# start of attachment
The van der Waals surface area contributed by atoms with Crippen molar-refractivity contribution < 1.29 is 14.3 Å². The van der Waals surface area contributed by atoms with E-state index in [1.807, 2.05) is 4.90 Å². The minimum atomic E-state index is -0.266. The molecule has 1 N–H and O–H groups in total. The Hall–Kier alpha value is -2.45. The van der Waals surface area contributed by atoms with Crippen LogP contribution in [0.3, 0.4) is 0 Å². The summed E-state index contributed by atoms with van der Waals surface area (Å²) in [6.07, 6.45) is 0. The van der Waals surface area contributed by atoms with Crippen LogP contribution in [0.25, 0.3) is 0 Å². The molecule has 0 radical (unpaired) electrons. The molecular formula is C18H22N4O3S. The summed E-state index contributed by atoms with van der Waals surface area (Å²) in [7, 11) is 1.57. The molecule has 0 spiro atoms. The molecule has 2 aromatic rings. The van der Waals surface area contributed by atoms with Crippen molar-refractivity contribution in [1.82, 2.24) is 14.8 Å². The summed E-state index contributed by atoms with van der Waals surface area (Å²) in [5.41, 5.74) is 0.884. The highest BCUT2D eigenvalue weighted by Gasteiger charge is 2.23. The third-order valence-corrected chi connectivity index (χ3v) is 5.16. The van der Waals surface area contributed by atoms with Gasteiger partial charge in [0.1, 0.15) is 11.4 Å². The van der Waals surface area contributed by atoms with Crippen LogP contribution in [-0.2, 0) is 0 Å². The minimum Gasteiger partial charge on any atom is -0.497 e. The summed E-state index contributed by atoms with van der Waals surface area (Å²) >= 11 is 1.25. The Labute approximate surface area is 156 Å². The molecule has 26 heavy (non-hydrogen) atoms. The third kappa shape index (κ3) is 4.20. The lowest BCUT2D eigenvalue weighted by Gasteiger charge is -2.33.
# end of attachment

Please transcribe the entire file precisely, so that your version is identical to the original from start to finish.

The van der Waals surface area contributed by atoms with Crippen molar-refractivity contribution < 1.29 is 14.3 Å². The van der Waals surface area contributed by atoms with E-state index in [1.807, 2.05) is 4.90 Å². The minimum atomic E-state index is -0.266. The molecule has 1 N–H and O–H groups in total. The Hall–Kier alpha value is -2.45. The van der Waals surface area contributed by atoms with Crippen LogP contribution in [0.3, 0.4) is 0 Å². The summed E-state index contributed by atoms with van der Waals surface area (Å²) in [6.07, 6.45) is 0. The van der Waals surface area contributed by atoms with Crippen LogP contribution in [0.25, 0.3) is 0 Å². The molecule has 0 radical (unpaired) electrons. The molecular formula is C18H22N4O3S. The summed E-state index contributed by atoms with van der Waals surface area (Å²) in [7, 11) is 1.57. The molecule has 0 spiro atoms. The molecule has 2 aromatic rings. The van der Waals surface area contributed by atoms with Crippen molar-refractivity contribution in [1.82, 2.24) is 14.8 Å². The summed E-state index contributed by atoms with van der Waals surface area (Å²) in [5.41, 5.74) is 0.884. The highest BCUT2D eigenvalue weighted by Gasteiger charge is 2.23. The third-order valence-corrected chi connectivity index (χ3v) is 5.16. The van der Waals surface area contributed by atoms with Gasteiger partial charge in [0.1, 0.15) is 11.4 Å². The van der Waals surface area contributed by atoms with Crippen LogP contribution in [-0.2, 0) is 0 Å². The minimum Gasteiger partial charge on any atom is -0.497 e. The summed E-state index contributed by atoms with van der Waals surface area (Å²) >= 11 is 1.25. The Labute approximate surface area is 156 Å². The molecule has 26 heavy (non-hydrogen) atoms. The third kappa shape index (κ3) is 4.20. The lowest BCUT2D eigenvalue weighted by Gasteiger charge is -2.33.